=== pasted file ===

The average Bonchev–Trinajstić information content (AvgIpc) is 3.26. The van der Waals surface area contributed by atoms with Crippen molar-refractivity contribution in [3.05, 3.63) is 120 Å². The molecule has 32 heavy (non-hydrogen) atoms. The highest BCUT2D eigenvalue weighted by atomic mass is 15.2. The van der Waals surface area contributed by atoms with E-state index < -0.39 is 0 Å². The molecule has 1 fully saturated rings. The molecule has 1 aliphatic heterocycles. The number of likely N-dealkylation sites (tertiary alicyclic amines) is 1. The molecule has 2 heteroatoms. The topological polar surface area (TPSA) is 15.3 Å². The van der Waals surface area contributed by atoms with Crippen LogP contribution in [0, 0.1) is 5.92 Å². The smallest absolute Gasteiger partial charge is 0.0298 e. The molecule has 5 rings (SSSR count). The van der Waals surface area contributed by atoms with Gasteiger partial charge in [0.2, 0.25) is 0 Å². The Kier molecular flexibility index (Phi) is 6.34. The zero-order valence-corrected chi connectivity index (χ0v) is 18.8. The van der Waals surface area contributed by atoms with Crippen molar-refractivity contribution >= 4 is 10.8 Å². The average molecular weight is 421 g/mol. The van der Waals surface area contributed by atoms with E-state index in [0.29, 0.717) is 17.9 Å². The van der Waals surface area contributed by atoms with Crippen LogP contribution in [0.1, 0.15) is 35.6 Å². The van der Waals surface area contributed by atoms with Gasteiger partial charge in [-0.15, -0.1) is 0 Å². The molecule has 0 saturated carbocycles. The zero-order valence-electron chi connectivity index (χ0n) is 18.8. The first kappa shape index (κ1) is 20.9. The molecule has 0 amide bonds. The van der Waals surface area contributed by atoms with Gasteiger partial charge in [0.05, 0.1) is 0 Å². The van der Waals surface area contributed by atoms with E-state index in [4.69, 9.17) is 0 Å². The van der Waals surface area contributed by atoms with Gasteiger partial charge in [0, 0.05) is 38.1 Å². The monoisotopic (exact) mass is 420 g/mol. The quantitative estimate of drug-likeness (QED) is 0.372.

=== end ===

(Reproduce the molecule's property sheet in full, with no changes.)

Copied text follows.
The average Bonchev–Trinajstić information content (AvgIpc) is 3.26. The van der Waals surface area contributed by atoms with Crippen molar-refractivity contribution in [3.05, 3.63) is 120 Å². The molecule has 32 heavy (non-hydrogen) atoms. The highest BCUT2D eigenvalue weighted by atomic mass is 15.2. The van der Waals surface area contributed by atoms with E-state index < -0.39 is 0 Å². The molecule has 1 fully saturated rings. The molecule has 1 aliphatic heterocycles. The number of likely N-dealkylation sites (tertiary alicyclic amines) is 1. The molecule has 2 heteroatoms. The topological polar surface area (TPSA) is 15.3 Å². The van der Waals surface area contributed by atoms with Crippen LogP contribution in [0, 0.1) is 5.92 Å². The smallest absolute Gasteiger partial charge is 0.0298 e. The molecule has 5 rings (SSSR count). The van der Waals surface area contributed by atoms with Gasteiger partial charge in [0.2, 0.25) is 0 Å². The Kier molecular flexibility index (Phi) is 6.34. The zero-order valence-corrected chi connectivity index (χ0v) is 18.8. The van der Waals surface area contributed by atoms with Crippen molar-refractivity contribution >= 4 is 10.8 Å². The average molecular weight is 421 g/mol. The van der Waals surface area contributed by atoms with E-state index in [0.29, 0.717) is 17.9 Å². The van der Waals surface area contributed by atoms with Crippen LogP contribution in [0.1, 0.15) is 35.6 Å². The van der Waals surface area contributed by atoms with Gasteiger partial charge in [-0.15, -0.1) is 0 Å². The molecule has 0 saturated carbocycles. The zero-order valence-electron chi connectivity index (χ0n) is 18.8. The first kappa shape index (κ1) is 20.9. The molecule has 0 amide bonds. The van der Waals surface area contributed by atoms with Gasteiger partial charge in [0.05, 0.1) is 0 Å². The van der Waals surface area contributed by atoms with E-state index in [4.69, 9.17) is 0 Å². The van der Waals surface area contributed by atoms with Gasteiger partial charge in [0, 0.05) is 38.1 Å². The monoisotopic (exact) mass is 420 g/mol. The quantitative estimate of drug-likeness (QED) is 0.372.